Published Aug 22, 2009Once upon a time, a bunch of awesomely weird Japanese developers, whose cult game studio Love-De-Lic had disbanded years earlier, reunited to craft one of the Wii's greatest games. It was called Little King's Story and combined bits of Le Petit Prince, Machiavelli, Russian oil painting, Miyamoto's Pikmin and social simulators Harvest Moon and Animal Crossing.
The result is a marvel of game design, a hybrid real-time strategy/life-sim/role-playing game pairing a Wii-friendly childlike aesthetic with increasingly deep and thoughtful game play as your boy king becomes convinced by a Don Quixote-like advisor to unite the world by invading innocent neighbouring kingdoms — like the land of drunkards!
Turns out you're more like a little despot who uses your mind-controlled subjects as cannon fodder, subjects who each have real names, jobs and families that will mourn when you accidentally send an unarmed farmer to fight an onii monster. It's the first game since Shadow of the Colossus that causes you to philosophically doubt your own avatar's actions.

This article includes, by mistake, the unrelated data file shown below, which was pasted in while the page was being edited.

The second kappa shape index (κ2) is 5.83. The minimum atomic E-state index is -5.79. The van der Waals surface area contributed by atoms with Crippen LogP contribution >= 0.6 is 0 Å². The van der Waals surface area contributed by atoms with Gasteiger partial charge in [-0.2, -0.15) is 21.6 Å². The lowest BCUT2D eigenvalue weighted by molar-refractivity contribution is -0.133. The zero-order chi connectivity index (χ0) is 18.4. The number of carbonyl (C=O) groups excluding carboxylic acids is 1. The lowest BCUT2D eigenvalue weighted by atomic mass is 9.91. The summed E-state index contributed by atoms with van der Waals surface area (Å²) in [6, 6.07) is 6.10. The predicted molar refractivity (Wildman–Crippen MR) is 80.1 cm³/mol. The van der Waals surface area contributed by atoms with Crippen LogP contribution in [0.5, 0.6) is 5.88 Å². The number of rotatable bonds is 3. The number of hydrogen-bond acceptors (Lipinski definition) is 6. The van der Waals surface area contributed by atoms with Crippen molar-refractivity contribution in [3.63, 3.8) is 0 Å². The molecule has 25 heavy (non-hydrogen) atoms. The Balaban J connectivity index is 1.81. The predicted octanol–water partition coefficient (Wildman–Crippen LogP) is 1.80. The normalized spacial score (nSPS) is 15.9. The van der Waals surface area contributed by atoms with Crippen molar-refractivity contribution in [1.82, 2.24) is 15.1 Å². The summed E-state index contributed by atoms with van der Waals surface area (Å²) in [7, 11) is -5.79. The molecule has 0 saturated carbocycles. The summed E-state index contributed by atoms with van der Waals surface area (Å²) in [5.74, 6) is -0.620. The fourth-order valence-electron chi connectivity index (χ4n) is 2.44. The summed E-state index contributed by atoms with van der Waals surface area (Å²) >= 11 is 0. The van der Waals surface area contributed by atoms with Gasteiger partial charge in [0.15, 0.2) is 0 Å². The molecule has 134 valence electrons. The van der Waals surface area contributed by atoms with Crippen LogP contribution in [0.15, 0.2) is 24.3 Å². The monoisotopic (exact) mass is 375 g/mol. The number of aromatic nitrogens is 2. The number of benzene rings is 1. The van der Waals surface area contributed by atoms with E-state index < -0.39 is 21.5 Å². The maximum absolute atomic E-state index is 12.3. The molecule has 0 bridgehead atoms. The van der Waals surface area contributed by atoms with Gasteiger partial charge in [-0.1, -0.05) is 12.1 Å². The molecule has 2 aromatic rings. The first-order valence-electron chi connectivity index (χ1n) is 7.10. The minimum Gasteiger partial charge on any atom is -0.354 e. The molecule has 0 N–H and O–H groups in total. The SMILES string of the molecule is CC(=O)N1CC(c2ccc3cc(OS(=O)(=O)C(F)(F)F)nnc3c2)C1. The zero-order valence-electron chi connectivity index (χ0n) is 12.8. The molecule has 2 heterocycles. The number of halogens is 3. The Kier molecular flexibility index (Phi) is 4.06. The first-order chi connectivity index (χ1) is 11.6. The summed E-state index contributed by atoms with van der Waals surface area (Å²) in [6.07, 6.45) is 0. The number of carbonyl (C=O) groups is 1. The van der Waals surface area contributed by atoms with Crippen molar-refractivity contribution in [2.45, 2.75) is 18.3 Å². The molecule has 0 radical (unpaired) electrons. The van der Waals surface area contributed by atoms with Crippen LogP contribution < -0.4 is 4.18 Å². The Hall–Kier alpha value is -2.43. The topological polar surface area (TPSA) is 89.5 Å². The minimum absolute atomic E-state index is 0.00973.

It's also addictive as hell, if at times repetitive thanks to the day/night cycle, once the game world really starts opening up a few hours in and your kingdom's population grows to upwards of 150 soldiers, lumberjacks, farmers, hunters, etc. have no fear, the slow-burning plot does eventually go epic.
Little King's surreal cuteness will likely keep the game unfairly limited to the cult crowd when it deserves a much-wider territorial expansion. Seriously, every Wii owner who gripes about the lack of hardcore games should really consider moving to this little kingdom. Even if it is adorable. (Cing/Xseed/Marvelous)